In exploring how people interact with technology, I am looking at new(er) methods of input and feedback from the devices we use. When it comes to tactile and wearable interfaces, advances are pushing us away from just pointing and clicking with a mouse and typing on a keyboard in response to a graphical user interface (GUI). I would like to highlight some emerging and popular digital-physical hybrid technologies in the paper.
Touch screen technology, such as capacitive touch sensing is a relatively mature electronic technology that allows a user to interact directly with a 2D or 3D interface on a flat display. Not only good for ease of use and speed, this interface coupled with graphic layouts essentially are an extension of the person's hand, as they are using their fingers directly on the display.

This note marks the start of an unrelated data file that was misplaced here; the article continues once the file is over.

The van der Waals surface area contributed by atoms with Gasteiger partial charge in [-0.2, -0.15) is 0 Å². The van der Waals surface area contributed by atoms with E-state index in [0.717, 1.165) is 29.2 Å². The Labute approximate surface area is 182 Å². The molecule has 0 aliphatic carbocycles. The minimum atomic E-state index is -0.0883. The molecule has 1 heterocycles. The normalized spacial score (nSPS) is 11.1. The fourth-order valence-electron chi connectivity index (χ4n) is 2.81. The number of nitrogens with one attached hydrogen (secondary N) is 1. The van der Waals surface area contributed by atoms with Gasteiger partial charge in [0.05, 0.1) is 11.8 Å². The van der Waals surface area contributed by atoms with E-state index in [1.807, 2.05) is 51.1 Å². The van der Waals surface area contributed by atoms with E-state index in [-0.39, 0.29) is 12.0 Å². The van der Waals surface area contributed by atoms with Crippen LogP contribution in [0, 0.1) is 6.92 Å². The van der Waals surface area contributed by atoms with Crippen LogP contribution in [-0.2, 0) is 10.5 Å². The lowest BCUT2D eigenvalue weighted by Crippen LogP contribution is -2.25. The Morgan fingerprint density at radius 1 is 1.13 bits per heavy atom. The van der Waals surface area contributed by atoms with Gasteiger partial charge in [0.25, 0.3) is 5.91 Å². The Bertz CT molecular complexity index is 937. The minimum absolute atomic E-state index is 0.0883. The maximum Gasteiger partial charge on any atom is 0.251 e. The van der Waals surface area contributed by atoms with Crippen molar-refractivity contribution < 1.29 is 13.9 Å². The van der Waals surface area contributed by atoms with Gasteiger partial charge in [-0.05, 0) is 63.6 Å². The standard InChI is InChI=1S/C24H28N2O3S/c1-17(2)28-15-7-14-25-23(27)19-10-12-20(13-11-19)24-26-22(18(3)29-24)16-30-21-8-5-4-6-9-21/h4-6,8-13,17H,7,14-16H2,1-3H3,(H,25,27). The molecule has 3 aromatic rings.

Virtual Reality is a means of putting the user into a virtual space that is generally navigable through arm or leg motions, and a Head Mounted Display provides the visual feedback. This is useful for accessing fictional or experiential realms that are unattainable otherwise.
Augmented Reality is the concept of layering data and information over top of a (generally) live feed of audio or video. This is an incredible way to enhance our interactions of the physical world around us, by incorporating compiled metadata about the locations we visit. In a sense, this technique is similar to the way we interact with objects on a computer (access to description and other specific traits), but shifted to the real world.